W3C home > Mailing lists > Public > www-ws-arch@w3.org > January 2003

RE: Binding

From: Champion, Mike <Mike.Champion@SoftwareAG-USA.com>
Date: Sun, 5 Jan 2003 15:31:36 -0500
Message-ID: <9A4FC925410C024792B85198DF1E97E404B6D49B@usmsg03.sagus.com>
To: www-ws-arch@w3.org



> -----Original Message-----
> From: Mark Baker [mailto:distobj@acm.org]
> Sent: Sunday, January 05, 2003 2:48 PM
> To: Miles Sabin
> Cc: www-ws-arch@w3.org
> Subject: Binding
> 
> 
> 
> > Umm ... Mark, tell me when the URI,
> > 
> >   http://www.stockquotes.com/ibm/lastshareprice
> > 
> > gets "bound" in the REST version (ie. the server at 
> www.stockquotes.com 
> > becomes able to return representations in response to 
> requests for this 
> > resource). Or does it just appear by magic?
> 
> No no, different kind of "binding".
> 
> I mean the time the determination of which method to invoke on your
> service is made.

You seem to be beating on the RPC strawman, even after the WS-I has declared
him legally dead :-) Lots of people grant the point that RPC is not a
terribly scalable or robust architectural style for Web services.   We're
talking about the tradeoffs between POSTing an XML message that describes
some request to a web service vs. GETing a URI that identifies a request to
a web service. Both could be early or late bound onto the actual code ... 

Heaven help us, the hypoethetical www.stockquotesRus.com (there really is a
stockquotes.com!) might have a method getLastSharePriceOfIBM that a GET on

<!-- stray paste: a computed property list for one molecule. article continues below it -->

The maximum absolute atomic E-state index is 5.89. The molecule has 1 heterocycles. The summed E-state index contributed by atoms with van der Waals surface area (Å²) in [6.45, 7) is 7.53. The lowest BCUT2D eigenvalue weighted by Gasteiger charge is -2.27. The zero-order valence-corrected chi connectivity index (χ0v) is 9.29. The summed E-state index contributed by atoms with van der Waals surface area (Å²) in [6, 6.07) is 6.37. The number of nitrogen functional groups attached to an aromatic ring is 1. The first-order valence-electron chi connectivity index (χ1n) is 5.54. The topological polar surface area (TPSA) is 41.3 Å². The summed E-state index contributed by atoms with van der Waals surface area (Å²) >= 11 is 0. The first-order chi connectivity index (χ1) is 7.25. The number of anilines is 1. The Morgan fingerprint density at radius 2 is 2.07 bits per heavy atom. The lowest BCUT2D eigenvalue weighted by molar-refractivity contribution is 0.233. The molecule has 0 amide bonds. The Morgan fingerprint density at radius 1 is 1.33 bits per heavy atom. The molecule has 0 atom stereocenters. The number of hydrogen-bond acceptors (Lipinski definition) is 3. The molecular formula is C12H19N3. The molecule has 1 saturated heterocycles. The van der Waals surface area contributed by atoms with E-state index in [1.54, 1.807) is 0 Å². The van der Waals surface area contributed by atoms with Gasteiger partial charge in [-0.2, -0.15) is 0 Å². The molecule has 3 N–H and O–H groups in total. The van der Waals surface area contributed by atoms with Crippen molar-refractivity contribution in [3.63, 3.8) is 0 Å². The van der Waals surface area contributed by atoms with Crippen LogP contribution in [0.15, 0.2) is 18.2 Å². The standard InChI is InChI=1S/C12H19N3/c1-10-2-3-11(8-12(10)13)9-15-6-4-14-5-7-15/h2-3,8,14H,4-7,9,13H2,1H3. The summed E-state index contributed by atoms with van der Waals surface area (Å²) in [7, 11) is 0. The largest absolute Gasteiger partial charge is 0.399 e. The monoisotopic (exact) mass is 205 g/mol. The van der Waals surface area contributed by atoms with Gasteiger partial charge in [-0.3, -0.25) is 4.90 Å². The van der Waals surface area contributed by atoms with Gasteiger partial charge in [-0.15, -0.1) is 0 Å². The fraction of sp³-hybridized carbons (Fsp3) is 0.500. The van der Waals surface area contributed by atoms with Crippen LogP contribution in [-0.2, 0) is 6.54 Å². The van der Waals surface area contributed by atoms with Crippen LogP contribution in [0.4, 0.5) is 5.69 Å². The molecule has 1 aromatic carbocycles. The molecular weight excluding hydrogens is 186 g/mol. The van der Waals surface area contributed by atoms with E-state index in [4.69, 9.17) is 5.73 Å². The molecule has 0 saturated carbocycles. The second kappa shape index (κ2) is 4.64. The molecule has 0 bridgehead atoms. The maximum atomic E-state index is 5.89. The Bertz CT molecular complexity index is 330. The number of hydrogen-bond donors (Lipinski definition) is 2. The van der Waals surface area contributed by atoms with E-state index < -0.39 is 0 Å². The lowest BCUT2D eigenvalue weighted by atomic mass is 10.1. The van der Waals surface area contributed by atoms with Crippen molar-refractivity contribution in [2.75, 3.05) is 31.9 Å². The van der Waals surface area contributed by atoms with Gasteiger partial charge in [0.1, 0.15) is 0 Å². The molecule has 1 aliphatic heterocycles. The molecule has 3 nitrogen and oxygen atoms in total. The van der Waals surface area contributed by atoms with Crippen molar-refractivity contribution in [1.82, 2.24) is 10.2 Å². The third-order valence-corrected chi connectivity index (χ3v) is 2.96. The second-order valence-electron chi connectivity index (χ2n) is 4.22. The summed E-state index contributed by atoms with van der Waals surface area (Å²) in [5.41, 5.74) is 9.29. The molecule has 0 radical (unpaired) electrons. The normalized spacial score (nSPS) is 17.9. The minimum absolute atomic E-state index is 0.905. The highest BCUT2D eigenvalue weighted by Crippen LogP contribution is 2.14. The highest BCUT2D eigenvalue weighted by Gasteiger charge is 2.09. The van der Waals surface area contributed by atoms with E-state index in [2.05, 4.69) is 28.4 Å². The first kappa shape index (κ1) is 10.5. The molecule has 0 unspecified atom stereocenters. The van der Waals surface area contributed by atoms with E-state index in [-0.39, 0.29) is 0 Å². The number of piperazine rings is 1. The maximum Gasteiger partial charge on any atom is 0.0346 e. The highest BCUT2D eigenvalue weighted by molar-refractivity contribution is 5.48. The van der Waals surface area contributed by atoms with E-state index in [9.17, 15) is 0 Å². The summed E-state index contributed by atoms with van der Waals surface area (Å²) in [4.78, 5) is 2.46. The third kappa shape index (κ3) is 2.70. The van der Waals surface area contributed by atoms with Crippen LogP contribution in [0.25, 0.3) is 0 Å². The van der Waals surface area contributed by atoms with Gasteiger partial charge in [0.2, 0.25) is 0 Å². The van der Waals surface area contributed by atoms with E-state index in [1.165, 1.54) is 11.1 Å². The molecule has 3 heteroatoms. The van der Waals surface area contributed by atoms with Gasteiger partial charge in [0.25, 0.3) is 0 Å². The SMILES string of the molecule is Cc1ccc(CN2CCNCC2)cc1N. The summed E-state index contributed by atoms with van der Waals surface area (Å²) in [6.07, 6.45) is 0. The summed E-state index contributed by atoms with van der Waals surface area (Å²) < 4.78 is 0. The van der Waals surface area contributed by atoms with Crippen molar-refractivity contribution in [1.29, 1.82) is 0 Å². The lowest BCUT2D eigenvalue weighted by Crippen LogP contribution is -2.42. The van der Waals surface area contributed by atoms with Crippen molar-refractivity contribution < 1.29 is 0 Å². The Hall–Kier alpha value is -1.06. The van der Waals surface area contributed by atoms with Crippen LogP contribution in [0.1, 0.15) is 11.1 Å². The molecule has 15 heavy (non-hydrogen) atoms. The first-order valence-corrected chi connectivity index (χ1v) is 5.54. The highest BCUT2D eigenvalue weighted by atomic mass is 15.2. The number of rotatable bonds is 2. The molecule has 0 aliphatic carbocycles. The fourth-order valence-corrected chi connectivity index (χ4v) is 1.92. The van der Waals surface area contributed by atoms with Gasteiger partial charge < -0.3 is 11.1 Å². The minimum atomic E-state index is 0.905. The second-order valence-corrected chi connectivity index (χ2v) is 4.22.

http://www.stockquotesRus.com/ibm/lastshareprice invokes ... or POSTing a
SOAP RPC message that looks like a getLastSharePriceOfIBM() invocation might
physically be bound to a SQL query that parses IBM out of the string and
looks it up.   These are (horrible) implementation strategies, but have
little to do with the web services architecture.

What DOES have to do with the WSA are the tradeoffs between communicating by
POSTing XML messages vs GETing URIs that do the same thing on the back end.
You have made an awfully strong case that the GET strategy is massively
superior, and I'd like to get those alleged advantages out for discussion.
The ones I recall offhand are consistency with Web mechanisms such as
bookmarks, consistency with the human-readable web (I could click on a link
that invokes a read-only web service and displays the result), and
consistency with the cacheing infrastructure (if a bazillion people GET the
URI whose respresentation is cached at various places on the web, it doesn't
cause a bazillion physical hits on the web server). 

It would also be nice to compare these advantages with the downsides ...
such as having to map any input parameters onto URIs subject to the URI
encoding and length constraints.... and with the advantages of POSTin XML
(e.g., leveraging the XML infrastructure, and the ease of mapping a "one
size fits all" solution to procedural code, alternative transport protocols,
etc). 
Received on Sunday, 5 January 2003 15:31:40 GMT

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